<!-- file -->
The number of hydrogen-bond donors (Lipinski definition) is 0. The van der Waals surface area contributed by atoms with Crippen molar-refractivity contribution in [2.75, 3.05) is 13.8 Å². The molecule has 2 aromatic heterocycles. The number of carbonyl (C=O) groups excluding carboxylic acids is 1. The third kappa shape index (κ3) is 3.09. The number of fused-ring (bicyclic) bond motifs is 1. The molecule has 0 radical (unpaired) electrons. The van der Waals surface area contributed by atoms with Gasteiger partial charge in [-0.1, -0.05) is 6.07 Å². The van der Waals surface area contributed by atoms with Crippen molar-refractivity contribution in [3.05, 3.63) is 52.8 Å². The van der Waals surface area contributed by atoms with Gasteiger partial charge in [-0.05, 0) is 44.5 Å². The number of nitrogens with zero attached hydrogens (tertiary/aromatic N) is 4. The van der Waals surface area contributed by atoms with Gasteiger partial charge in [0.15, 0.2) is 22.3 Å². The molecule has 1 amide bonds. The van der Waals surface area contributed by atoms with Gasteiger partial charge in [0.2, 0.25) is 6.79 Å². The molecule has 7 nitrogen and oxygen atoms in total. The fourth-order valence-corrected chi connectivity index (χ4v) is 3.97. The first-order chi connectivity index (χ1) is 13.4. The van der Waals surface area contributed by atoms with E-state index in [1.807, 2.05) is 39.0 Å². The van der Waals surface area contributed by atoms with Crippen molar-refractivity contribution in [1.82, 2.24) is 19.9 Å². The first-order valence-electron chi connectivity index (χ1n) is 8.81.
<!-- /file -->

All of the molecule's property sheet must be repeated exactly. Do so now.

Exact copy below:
The number of hydrogen-bond donors (Lipinski definition) is 0. The van der Waals surface area contributed by atoms with Crippen molar-refractivity contribution in [2.75, 3.05) is 13.8 Å². The molecule has 2 aromatic heterocycles. The number of carbonyl (C=O) groups excluding carboxylic acids is 1. The third kappa shape index (κ3) is 3.09. The number of fused-ring (bicyclic) bond motifs is 1. The molecule has 0 radical (unpaired) electrons. The van der Waals surface area contributed by atoms with Gasteiger partial charge in [-0.1, -0.05) is 6.07 Å². The van der Waals surface area contributed by atoms with Crippen molar-refractivity contribution in [3.05, 3.63) is 52.8 Å². The van der Waals surface area contributed by atoms with Gasteiger partial charge in [-0.05, 0) is 44.5 Å². The number of nitrogens with zero attached hydrogens (tertiary/aromatic N) is 4. The van der Waals surface area contributed by atoms with Gasteiger partial charge in [0.15, 0.2) is 22.3 Å². The molecule has 1 amide bonds. The van der Waals surface area contributed by atoms with Gasteiger partial charge in [0.2, 0.25) is 6.79 Å². The molecule has 7 nitrogen and oxygen atoms in total. The fourth-order valence-corrected chi connectivity index (χ4v) is 3.97. The first-order chi connectivity index (χ1) is 13.4. The van der Waals surface area contributed by atoms with E-state index in [1.807, 2.05) is 39.0 Å². The van der Waals surface area contributed by atoms with Crippen molar-refractivity contribution in [1.82, 2.24) is 19.9 Å². The first-order valence-electron chi connectivity index (χ1n) is 8.81.